I ate some of my pancake ring, which had dried to a pleasant texture like fresh soft cookies.

“Ripples spread in growing arcs across the green water from where the rock had entered. That was an event, I said, and the rocks said yes, that rock will remember it in its surface where the pond water eats it. I made that event, I said, and the rocks said, who cares? The crater edge, down near the sky, now sounded like caged finches beeping to one another, but I could no longer swirl the clouds with my leg, and it distressed me to tell that to the rocks but it also made me feel more at home among them.

“But several people on the rim had seen the ripples spreading across the pond, and that is how they located me. I was told later that there was much activity and some heroics involved in recovering me from the crater, but I didn’t notice, because I saw the entire life of that rock, the one I’d kicked, laid out before me. It was complex like an ocean wave and simple like H2O, with four dimensions like me and nothing like me. It was delightful to see, and, having seen it, I abandoned trying to explain consciousness to rocks.”

I brought out a chunk of dense local basalt from my pants pocket. “A demonstration will serve to clarify this—”

But Tractor John was ready for me, and took the basalt from my hand. Sage Orange Rose said, “Heh, thus he refutes Rocky.”

And then young Jessica was thanking me for my talk, and Waitress Joyce and Officer Sean were making ready to escort me to the door.

“But you haven’t heard the end!” I complained.

“Yeah,” said Real Estate Linda. “Can’t we keep him a bit longer?”

Waitress Joyce said, “I don’t think the Buck Shack can afford whatever he was about to demonstrate.”

“I’m non-violent!” I protested. “I’ve been certified!”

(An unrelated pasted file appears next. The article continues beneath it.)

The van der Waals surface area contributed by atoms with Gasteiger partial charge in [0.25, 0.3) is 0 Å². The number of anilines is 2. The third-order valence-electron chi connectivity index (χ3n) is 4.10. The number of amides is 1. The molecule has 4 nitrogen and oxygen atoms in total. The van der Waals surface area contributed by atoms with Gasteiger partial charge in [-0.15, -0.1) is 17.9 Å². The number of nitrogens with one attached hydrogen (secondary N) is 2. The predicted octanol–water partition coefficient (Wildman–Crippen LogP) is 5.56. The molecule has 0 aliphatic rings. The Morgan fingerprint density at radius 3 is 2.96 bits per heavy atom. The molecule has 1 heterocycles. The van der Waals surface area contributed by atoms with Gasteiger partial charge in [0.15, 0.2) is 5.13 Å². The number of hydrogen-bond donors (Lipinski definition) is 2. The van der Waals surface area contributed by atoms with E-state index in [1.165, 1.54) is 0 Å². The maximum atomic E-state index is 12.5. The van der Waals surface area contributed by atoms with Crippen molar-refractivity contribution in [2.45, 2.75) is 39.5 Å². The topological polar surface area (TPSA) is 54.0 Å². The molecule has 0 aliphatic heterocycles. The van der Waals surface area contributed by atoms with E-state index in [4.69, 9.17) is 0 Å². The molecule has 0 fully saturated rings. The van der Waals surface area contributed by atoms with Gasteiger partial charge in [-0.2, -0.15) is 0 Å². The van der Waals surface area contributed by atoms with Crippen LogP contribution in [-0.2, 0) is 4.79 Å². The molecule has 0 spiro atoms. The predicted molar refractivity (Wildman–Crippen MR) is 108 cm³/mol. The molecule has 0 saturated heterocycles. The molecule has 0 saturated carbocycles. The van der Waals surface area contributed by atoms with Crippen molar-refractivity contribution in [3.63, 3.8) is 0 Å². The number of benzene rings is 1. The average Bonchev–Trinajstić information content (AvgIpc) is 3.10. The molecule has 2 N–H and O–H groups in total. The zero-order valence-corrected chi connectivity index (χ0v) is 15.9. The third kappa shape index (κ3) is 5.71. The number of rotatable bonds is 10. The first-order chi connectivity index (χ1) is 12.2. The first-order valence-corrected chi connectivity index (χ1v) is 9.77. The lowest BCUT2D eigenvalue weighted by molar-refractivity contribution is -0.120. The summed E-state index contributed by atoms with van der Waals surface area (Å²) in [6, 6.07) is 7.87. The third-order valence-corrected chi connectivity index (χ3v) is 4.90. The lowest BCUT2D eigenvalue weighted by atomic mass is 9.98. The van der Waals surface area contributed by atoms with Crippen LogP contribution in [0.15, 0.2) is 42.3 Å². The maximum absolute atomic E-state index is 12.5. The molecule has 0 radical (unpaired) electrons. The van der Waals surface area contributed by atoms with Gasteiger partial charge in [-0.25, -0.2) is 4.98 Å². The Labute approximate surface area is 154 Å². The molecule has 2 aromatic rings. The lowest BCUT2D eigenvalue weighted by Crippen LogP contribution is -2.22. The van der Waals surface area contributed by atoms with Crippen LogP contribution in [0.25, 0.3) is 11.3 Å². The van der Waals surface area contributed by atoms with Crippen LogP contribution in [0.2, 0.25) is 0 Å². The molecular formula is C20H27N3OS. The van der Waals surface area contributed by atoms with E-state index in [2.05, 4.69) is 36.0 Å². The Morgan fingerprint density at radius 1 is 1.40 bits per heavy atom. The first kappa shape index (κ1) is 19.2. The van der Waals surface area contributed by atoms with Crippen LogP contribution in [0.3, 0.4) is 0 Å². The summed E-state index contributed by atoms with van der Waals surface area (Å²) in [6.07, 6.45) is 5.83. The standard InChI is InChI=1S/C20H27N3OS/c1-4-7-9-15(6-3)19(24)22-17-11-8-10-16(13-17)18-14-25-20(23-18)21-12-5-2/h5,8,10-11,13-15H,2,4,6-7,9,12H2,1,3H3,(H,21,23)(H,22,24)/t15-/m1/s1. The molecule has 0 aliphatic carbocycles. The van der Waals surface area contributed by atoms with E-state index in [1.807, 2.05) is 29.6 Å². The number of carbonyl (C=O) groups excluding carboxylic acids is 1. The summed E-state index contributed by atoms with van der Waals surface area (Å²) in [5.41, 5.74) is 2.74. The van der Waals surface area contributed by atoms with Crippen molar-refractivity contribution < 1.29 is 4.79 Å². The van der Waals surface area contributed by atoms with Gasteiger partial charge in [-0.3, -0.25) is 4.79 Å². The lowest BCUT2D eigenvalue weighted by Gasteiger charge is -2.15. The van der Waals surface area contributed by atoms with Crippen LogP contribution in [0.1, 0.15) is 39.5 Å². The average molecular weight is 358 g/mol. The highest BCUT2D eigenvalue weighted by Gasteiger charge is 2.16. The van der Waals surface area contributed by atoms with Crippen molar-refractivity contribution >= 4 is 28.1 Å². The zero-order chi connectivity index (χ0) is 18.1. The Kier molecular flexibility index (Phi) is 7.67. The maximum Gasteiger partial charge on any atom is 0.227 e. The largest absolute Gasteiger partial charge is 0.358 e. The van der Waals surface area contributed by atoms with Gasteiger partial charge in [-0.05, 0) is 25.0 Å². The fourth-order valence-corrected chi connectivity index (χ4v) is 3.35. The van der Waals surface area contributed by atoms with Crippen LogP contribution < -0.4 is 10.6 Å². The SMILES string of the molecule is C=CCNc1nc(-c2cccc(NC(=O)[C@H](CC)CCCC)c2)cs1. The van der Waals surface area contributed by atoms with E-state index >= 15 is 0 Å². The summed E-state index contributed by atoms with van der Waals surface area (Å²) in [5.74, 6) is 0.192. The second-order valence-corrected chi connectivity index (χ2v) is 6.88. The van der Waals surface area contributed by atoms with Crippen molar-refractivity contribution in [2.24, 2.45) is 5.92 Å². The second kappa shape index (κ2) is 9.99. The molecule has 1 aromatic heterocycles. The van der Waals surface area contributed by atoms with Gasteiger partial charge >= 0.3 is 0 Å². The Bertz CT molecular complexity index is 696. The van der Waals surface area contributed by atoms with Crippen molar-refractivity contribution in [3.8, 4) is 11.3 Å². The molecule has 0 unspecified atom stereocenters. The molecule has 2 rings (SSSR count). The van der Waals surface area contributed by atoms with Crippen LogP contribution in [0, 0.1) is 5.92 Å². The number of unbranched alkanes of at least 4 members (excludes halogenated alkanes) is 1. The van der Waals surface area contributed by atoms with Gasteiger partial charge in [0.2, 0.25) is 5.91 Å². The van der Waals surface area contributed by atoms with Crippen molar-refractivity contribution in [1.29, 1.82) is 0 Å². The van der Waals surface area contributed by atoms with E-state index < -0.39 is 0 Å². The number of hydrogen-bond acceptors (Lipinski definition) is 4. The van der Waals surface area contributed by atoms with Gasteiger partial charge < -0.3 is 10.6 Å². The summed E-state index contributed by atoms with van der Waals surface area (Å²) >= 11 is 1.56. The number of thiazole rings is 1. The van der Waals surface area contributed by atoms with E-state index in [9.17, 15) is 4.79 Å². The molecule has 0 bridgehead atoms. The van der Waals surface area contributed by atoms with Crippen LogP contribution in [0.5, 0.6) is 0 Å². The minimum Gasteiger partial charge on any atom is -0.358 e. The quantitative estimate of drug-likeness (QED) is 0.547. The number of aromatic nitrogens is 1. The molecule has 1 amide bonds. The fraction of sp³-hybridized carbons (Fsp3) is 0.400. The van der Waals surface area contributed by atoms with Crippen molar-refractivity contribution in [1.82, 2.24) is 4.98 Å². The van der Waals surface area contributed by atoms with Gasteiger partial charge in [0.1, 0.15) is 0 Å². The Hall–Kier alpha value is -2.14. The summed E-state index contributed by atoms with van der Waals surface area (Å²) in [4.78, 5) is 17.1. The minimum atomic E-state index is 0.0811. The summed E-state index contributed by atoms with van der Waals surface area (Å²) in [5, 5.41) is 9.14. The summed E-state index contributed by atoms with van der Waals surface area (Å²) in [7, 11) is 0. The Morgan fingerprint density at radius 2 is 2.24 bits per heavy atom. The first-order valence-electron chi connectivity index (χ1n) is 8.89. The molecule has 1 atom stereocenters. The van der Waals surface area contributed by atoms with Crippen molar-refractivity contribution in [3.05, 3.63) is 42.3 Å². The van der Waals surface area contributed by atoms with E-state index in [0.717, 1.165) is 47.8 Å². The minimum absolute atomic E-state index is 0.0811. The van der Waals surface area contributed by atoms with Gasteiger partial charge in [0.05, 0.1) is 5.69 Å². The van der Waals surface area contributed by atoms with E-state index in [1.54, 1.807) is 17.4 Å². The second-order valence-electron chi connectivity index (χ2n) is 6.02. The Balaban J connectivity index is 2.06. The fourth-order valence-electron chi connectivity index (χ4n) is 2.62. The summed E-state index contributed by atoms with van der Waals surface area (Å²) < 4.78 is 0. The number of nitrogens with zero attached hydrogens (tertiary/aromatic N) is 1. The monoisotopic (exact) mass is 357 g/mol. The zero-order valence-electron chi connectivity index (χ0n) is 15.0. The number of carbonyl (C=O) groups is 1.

“Certified,” Officer Sean echoed, grinning.

“Come on, guys,” Real Estate Linda said. “We’ve gotta hear the rest of it! And besides that, he’s our invited guest, and we oughta be showing a bit more understanding here. He talks to rocks and carries one in his pocket? Big deal. Remember Winnie McKay and her pet potato, before they took her to the State Hospital? Or what about Frank Samuelson, always carrying that sawed-off golf club? Broke three car windows yesterday swatting at a hornet. Or Yolanda Smithson, there’s hazardous for you, that fire last week on East Endicott, stole all that Ethernet cable and tried to boil the ether out of it? Hell, we got dozens like that! And do we panic? Rush ’em out the door? Lock ’em up? Well, yeah, we do lock ’em up, but still.”

“Mr. Surrell,” young Jessica said, “could you finish your story without, um, performing a demonstration that might generate unexpected expenses?”

“I could. Will you all do me the favor of allowing me to finish?”

Sage Orange Rose said, “I’m still waitin’ to see who is doin’ what favor for who, Mr. Surrell. I’d be interested to hear the rest of what you’ve got to say, find out if it’s more than I’m expectin’.”

That was not something that people typically said at this point in my story, and I’m afraid it threw off my rhetorical technique. But they were all waiting.

“Well. The last thing the rocks of Irasú asked me was, who saved you? And I knew the right answer but I replied, who cares?, and I knew that answer too.

“And I never lost consciousness in the crater, because I am still alive, but I did set consciousness aside for a while, thinking what an astonishing thing it is, seemingly made of atoms and forces and dimensions, that even at its worst moments of pain and terror and despair can hold more delight than any volcano.”

Everyone was silent for a moment.

Sage Orange Rose snorted. “Yup. Less than I was expectin’.”

“So,” Officer Sean said, “you’re telling us, the worst day alive is better than the best day as a rock.”

Papá!” the boy Miguel scolded. “You say it like that, you squeeze all the feeling out of it!”

“Miguel, you know I can’t stand poetry.”

Young Jessica said, “I thought that Mr. Surrell’s conclusion was nicely stated, had a refreshing positive viewpoint, and gave us an interesting insight into several aspects of consciousness. And I would like to thank him for taking the time to share it with us.”

Sage Orange Rose snorted again. “Spoken like a true politician! Jessica, I’m thinkin’ maybe you’ve been President here longer than what’s good for you.”

“Now, Rose!” said Tractor John, as young Jessica’s charming light brown face took on a plum tone.

“Oh, do go on,” I said. “I’m happy to find that this isn’t more than I was expecting, out here.”

Real Estate Linda said, “What?”

“Mr. Surrell,” said Tractor John. “I appreciate that you may have a different way of thinking than most of us, and I’m more than happy to make allowances for that, but I think we are all finding that your obvious contempt for us is becoming tedious.”

“I have no contempt—”

“Then why can’t you acknowledge that, just maybe, you might be among some pretty sharp minds here at this table?”